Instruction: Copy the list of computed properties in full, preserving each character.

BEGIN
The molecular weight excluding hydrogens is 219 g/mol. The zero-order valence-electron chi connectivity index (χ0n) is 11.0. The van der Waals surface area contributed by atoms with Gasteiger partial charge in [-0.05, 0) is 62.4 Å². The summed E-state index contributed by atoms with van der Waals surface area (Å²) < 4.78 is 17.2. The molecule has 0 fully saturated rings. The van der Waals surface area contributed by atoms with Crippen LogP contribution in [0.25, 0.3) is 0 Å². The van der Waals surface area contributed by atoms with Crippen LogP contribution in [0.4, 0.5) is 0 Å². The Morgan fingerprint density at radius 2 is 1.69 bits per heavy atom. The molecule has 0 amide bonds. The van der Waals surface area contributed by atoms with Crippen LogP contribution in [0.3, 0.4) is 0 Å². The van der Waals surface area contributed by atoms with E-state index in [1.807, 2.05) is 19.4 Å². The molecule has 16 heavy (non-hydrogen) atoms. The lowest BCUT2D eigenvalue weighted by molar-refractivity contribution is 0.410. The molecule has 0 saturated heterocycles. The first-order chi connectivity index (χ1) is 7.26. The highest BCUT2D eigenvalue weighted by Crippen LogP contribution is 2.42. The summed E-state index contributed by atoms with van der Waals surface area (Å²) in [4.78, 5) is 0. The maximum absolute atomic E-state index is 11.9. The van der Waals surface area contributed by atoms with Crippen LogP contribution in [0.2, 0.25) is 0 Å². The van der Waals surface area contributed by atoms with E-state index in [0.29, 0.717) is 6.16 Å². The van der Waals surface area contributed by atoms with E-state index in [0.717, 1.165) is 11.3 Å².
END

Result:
The molecular weight excluding hydrogens is 219 g/mol. The zero-order valence-electron chi connectivity index (χ0n) is 11.0. The van der Waals surface area contributed by atoms with Gasteiger partial charge in [-0.05, 0) is 62.4 Å². The summed E-state index contributed by atoms with van der Waals surface area (Å²) < 4.78 is 17.2. The molecule has 0 fully saturated rings. The van der Waals surface area contributed by atoms with Crippen LogP contribution in [0.25, 0.3) is 0 Å². The van der Waals surface area contributed by atoms with Crippen LogP contribution in [0.4, 0.5) is 0 Å². The Morgan fingerprint density at radius 2 is 1.69 bits per heavy atom. The molecule has 0 amide bonds. The van der Waals surface area contributed by atoms with Crippen LogP contribution in [0.3, 0.4) is 0 Å². The van der Waals surface area contributed by atoms with E-state index in [1.807, 2.05) is 19.4 Å². The molecule has 16 heavy (non-hydrogen) atoms. The lowest BCUT2D eigenvalue weighted by molar-refractivity contribution is 0.410. The molecule has 0 saturated heterocycles. The first-order chi connectivity index (χ1) is 7.26. The highest BCUT2D eigenvalue weighted by Crippen LogP contribution is 2.42. The summed E-state index contributed by atoms with van der Waals surface area (Å²) in [4.78, 5) is 0. The maximum absolute atomic E-state index is 11.9. The van der Waals surface area contributed by atoms with Crippen LogP contribution in [0.2, 0.25) is 0 Å². The van der Waals surface area contributed by atoms with E-state index in [0.29, 0.717) is 6.16 Å². The van der Waals surface area contributed by atoms with E-state index in [0.717, 1.165) is 11.3 Å².